With so many different stores occupying the average British high street, effective marketing will be a prime concern for most retailers. As well as sending the right messages to existing and potential customers, though, business owners must make sure they stand out from the crowd. Reaching the right people is essential if a campaign is to be successful.
With the above in mind, it’s no real surprise that so many companies turn to SMS marketing in their attempts to boost sales, awareness and customer engagement. In fact, data shows that 38 per cent of the UK’s major retail firms regularly send texts to shoppers. It makes sense too – with 93 per cent of the British population now owning mobile phones, there are few alternatives capable of matching it.
All of the signs point to continued growth in the popularity of SMS in the retail sector. If you’re considering joining the thousands of business owners who already rely on this hugely effective marketing tool, you’ll benefit from knowing exactly what it can do. Here are just a few examples…
Retail promotions and voucher codes
The most obvious – and perhaps most common – use for SMS in the retail industry is to inform customers of new promotions. Discounts and attention-grabbing offers are part and parcel of most shop-owners’ strategies, but even the most drastic price-cuts will fail if people don’t know about them. With the help of SMS, though, businesses are able to easily spread the word about upcoming sales, whether in-store or online.
If the offer is available online, it’s possible to go a step further by actually sending promotional voucher codes to shoppers. This is a particularly effective way of improving engagement and loyalty among your audience, as it makes each recipient feel as though they’re receiving something of value, instead of just being given access to information that might be readily accessible to everyone.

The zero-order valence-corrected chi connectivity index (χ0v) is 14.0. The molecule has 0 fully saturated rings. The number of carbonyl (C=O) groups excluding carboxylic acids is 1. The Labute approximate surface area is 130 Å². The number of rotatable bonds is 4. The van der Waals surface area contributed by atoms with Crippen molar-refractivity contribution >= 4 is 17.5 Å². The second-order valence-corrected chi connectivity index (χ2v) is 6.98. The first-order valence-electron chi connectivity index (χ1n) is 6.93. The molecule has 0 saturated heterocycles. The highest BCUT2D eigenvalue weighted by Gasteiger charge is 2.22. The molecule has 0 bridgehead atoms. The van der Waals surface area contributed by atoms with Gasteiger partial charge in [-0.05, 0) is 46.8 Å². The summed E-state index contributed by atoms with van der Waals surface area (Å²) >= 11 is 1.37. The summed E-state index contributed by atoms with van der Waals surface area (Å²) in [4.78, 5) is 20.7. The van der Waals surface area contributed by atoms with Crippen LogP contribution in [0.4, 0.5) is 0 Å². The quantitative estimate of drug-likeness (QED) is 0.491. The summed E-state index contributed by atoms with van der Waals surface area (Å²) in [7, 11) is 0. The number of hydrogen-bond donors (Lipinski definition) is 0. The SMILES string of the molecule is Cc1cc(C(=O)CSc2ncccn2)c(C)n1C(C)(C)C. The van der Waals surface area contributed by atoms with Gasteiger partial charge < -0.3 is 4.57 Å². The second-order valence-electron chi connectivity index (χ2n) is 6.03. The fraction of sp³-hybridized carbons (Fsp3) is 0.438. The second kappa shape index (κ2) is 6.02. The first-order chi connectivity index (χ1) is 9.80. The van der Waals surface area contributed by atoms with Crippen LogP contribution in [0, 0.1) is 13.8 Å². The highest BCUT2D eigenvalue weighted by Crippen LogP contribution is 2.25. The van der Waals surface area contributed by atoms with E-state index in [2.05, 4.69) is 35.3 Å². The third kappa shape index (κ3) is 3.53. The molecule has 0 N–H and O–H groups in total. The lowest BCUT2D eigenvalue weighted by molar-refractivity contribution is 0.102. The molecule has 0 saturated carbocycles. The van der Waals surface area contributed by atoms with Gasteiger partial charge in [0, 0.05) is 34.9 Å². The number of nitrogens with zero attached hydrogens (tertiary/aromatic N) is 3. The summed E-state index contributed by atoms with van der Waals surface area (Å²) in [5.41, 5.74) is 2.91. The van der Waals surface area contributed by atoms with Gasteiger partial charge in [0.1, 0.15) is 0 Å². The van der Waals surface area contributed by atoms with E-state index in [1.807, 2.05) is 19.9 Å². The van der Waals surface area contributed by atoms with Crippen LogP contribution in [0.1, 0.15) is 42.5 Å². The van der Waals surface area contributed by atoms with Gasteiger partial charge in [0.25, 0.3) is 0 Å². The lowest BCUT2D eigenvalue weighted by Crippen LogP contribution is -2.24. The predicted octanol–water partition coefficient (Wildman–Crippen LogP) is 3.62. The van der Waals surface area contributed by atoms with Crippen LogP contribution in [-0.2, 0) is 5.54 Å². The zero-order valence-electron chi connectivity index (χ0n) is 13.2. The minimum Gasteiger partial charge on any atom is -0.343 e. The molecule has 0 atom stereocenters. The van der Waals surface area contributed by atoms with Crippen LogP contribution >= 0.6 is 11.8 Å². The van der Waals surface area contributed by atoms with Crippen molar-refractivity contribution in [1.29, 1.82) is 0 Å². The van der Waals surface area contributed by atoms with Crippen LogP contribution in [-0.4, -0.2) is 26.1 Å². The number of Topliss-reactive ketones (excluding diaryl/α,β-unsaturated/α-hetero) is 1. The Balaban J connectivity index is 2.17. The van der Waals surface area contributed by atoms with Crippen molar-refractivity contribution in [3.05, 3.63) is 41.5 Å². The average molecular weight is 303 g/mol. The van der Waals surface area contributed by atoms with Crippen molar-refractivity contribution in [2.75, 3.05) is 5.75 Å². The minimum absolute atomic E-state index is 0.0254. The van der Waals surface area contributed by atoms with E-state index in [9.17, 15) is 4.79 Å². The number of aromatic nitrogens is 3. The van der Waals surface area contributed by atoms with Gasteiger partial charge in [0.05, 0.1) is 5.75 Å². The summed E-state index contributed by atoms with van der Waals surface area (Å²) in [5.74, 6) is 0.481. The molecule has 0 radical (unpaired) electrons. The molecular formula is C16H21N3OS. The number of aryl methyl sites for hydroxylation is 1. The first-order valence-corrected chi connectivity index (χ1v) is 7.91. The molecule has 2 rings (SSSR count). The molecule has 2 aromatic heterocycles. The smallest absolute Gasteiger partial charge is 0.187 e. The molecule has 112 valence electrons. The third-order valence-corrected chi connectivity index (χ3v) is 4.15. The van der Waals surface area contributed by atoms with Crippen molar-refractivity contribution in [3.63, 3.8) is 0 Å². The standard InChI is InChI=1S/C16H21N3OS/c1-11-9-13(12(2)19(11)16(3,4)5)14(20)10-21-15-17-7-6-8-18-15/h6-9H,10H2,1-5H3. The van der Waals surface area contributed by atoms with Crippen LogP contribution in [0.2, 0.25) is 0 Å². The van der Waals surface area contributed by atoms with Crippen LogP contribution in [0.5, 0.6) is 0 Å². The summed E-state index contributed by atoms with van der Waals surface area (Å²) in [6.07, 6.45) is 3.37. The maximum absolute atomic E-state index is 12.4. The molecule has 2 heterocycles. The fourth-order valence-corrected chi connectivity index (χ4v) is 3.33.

Sharing useful information for shoppers
Bombard your audience with nothing but details of special offers and they’re likely to get bored pretty quickly. Instead, you should use SMS to provide people with information they’re going to find useful. Think about what it is you’re sending, and whether it’s likely to improve their life in any way – it doesn’t take much to scare people away through irritation.
If a shopper is about to leave the store disappointed after failing to find what they were looking for, offer to send a notification by SMS when the product in question is back in stock. This kind of strategy isn’t restricted to high-street shoppers either – you could offer to do the same for web customers too. Email might seem like the most obvious option here, but texts are much more likely to be opened and read. In fact, data shows that 98 per cent of SMS messages are opened, compared to just 22 per cent of emails.
Delivery notifications can also help you get into customers’ good books. When you consider the average Brit spends five days of every year waiting at home for deliveries (figures courtesy of the Co-Operative), sending a quick text to provide an hour’s notice of arrival makes perfect sense. While it might not seem like much, most shoppers will appreciate the gesture – after all, the same Co-Operative study found that, out of 3,000 people, 90 per cent think the uncertainty of when their item will show up is the biggest frustration of shopping online.
Collecting consumer data with mobile forms and surveys
Whatever you’re trying to achieve with your SMS campaign, data should be an ally. Some businesses think the more people they contact, the more leads they’re likely to generate – but this isn’t necessarily true. Instead, you should focus on sending intelligently targeted messages to people who will actually find them useful. Your success here lies in how much you know about your audience.
For example, if a clothing store can separate customers based on gender and age, it will be in a better position to reach them with details of relevant products and offers. As more is learnt, the targeting can become more specific; information on baby clothing promotions could be sent to new parents, for instance.
It’s clear that data will come in handy, but the information you use must be collected in the right way – it isn’t as simple as paying for a list of mobile numbers. Instead, you need to populate your contact list with people who have already shown an interest in your business or the products you sell. They should have also opted in to receive messages from you.
There are plenty of ways to build your list up, though. First, don’t rule out just asking at the point of sale; just be sure to explain the benefits of signing up. Giveaways and special promotions which require consumers to register their details are also effective, especially when convenient short codes are implemented.
When the right approach is taken, SMS can be hugely beneficial for any business. The way in which you use this wide-reaching technology will depend on a number of factors – namely your industry, audience and budget – but get it right and the potential is huge.
For more examples of SMS retail success, read our latest mobile marketing case studies.